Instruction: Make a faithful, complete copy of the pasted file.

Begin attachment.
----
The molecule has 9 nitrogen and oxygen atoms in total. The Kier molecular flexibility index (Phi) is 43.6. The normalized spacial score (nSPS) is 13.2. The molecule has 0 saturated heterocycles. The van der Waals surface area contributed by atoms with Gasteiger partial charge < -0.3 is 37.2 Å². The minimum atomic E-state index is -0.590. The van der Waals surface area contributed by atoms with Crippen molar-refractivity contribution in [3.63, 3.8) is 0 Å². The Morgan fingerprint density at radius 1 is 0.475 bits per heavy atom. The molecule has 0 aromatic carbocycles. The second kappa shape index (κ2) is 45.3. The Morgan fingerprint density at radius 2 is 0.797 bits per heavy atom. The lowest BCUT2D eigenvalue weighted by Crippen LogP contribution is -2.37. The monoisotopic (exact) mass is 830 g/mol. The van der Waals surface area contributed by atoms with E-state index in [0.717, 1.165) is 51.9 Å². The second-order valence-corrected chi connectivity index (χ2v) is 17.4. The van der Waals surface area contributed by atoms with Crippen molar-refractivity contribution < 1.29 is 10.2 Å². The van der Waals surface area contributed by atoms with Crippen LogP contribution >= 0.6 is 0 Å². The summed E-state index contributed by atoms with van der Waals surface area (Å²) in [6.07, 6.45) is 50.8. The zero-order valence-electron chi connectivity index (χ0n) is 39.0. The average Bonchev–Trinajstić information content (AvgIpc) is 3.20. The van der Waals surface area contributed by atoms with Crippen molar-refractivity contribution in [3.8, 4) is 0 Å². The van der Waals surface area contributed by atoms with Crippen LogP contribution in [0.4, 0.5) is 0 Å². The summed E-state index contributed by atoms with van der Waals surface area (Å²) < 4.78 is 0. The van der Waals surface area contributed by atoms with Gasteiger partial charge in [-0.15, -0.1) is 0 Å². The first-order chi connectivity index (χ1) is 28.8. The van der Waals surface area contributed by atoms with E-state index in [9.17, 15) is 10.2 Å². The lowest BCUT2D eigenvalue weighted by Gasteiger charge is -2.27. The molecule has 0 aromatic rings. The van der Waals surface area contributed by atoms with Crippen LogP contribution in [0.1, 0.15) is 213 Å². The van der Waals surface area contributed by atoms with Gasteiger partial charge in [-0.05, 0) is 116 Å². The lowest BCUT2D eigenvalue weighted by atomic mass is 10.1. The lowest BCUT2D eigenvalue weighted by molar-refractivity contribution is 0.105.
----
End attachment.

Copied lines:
The molecule has 9 nitrogen and oxygen atoms in total. The Kier molecular flexibility index (Phi) is 43.6. The normalized spacial score (nSPS) is 13.2. The molecule has 0 saturated heterocycles. The van der Waals surface area contributed by atoms with Gasteiger partial charge < -0.3 is 37.2 Å². The minimum atomic E-state index is -0.590. The van der Waals surface area contributed by atoms with Crippen molar-refractivity contribution in [3.63, 3.8) is 0 Å². The Morgan fingerprint density at radius 1 is 0.475 bits per heavy atom. The molecule has 0 aromatic carbocycles. The second kappa shape index (κ2) is 45.3. The Morgan fingerprint density at radius 2 is 0.797 bits per heavy atom. The lowest BCUT2D eigenvalue weighted by Crippen LogP contribution is -2.37. The monoisotopic (exact) mass is 830 g/mol. The van der Waals surface area contributed by atoms with E-state index in [0.717, 1.165) is 51.9 Å². The second-order valence-corrected chi connectivity index (χ2v) is 17.4. The van der Waals surface area contributed by atoms with Crippen molar-refractivity contribution < 1.29 is 10.2 Å². The van der Waals surface area contributed by atoms with Crippen LogP contribution >= 0.6 is 0 Å². The summed E-state index contributed by atoms with van der Waals surface area (Å²) in [6.07, 6.45) is 50.8. The zero-order valence-electron chi connectivity index (χ0n) is 39.0. The average Bonchev–Trinajstić information content (AvgIpc) is 3.20. The van der Waals surface area contributed by atoms with Crippen molar-refractivity contribution in [3.8, 4) is 0 Å². The van der Waals surface area contributed by atoms with Crippen LogP contribution in [0.4, 0.5) is 0 Å². The summed E-state index contributed by atoms with van der Waals surface area (Å²) < 4.78 is 0. The van der Waals surface area contributed by atoms with Gasteiger partial charge in [-0.15, -0.1) is 0 Å². The first-order chi connectivity index (χ1) is 28.8. The van der Waals surface area contributed by atoms with E-state index in [9.17, 15) is 10.2 Å². The lowest BCUT2D eigenvalue weighted by Gasteiger charge is -2.27. The molecule has 0 aromatic rings. The van der Waals surface area contributed by atoms with Crippen LogP contribution in [0.1, 0.15) is 213 Å². The van der Waals surface area contributed by atoms with Gasteiger partial charge in [-0.05, 0) is 116 Å². The lowest BCUT2D eigenvalue weighted by atomic mass is 10.1. The lowest BCUT2D eigenvalue weighted by molar-refractivity contribution is 0.105.